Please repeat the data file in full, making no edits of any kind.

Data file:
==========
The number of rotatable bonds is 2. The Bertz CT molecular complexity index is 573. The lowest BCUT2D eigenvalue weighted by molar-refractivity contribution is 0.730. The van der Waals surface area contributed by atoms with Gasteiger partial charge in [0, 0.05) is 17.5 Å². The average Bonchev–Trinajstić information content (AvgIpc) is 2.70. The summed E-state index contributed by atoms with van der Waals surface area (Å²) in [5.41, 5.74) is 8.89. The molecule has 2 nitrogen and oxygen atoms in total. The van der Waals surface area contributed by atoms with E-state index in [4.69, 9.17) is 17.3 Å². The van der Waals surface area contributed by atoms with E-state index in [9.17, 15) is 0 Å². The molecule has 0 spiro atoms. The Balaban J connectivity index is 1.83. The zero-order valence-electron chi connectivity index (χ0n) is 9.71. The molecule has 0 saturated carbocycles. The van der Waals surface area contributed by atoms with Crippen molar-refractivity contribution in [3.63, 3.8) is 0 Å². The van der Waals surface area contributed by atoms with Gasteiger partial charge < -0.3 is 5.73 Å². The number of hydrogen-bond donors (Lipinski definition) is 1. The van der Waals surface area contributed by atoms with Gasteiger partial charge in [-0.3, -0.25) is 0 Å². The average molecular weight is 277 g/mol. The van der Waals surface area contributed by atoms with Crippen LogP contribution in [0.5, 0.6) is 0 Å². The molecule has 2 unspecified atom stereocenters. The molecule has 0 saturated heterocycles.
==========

The number of rotatable bonds is 2. The Bertz CT molecular complexity index is 573. The lowest BCUT2D eigenvalue weighted by molar-refractivity contribution is 0.730. The van der Waals surface area contributed by atoms with Gasteiger partial charge in [0, 0.05) is 17.5 Å². The average Bonchev–Trinajstić information content (AvgIpc) is 2.70. The summed E-state index contributed by atoms with van der Waals surface area (Å²) in [5.41, 5.74) is 8.89. The molecule has 2 nitrogen and oxygen atoms in total. The van der Waals surface area contributed by atoms with E-state index in [4.69, 9.17) is 17.3 Å². The van der Waals surface area contributed by atoms with E-state index in [9.17, 15) is 0 Å². The molecule has 0 spiro atoms. The Balaban J connectivity index is 1.83. The zero-order valence-electron chi connectivity index (χ0n) is 9.71. The molecule has 0 saturated carbocycles. The van der Waals surface area contributed by atoms with Crippen molar-refractivity contribution in [3.63, 3.8) is 0 Å². The van der Waals surface area contributed by atoms with Gasteiger partial charge < -0.3 is 5.73 Å². The number of hydrogen-bond donors (Lipinski definition) is 1. The van der Waals surface area contributed by atoms with Gasteiger partial charge in [-0.3, -0.25) is 0 Å². The average molecular weight is 277 g/mol. The van der Waals surface area contributed by atoms with Crippen LogP contribution in [0.5, 0.6) is 0 Å². The molecule has 2 unspecified atom stereocenters. The molecule has 0 saturated heterocycles.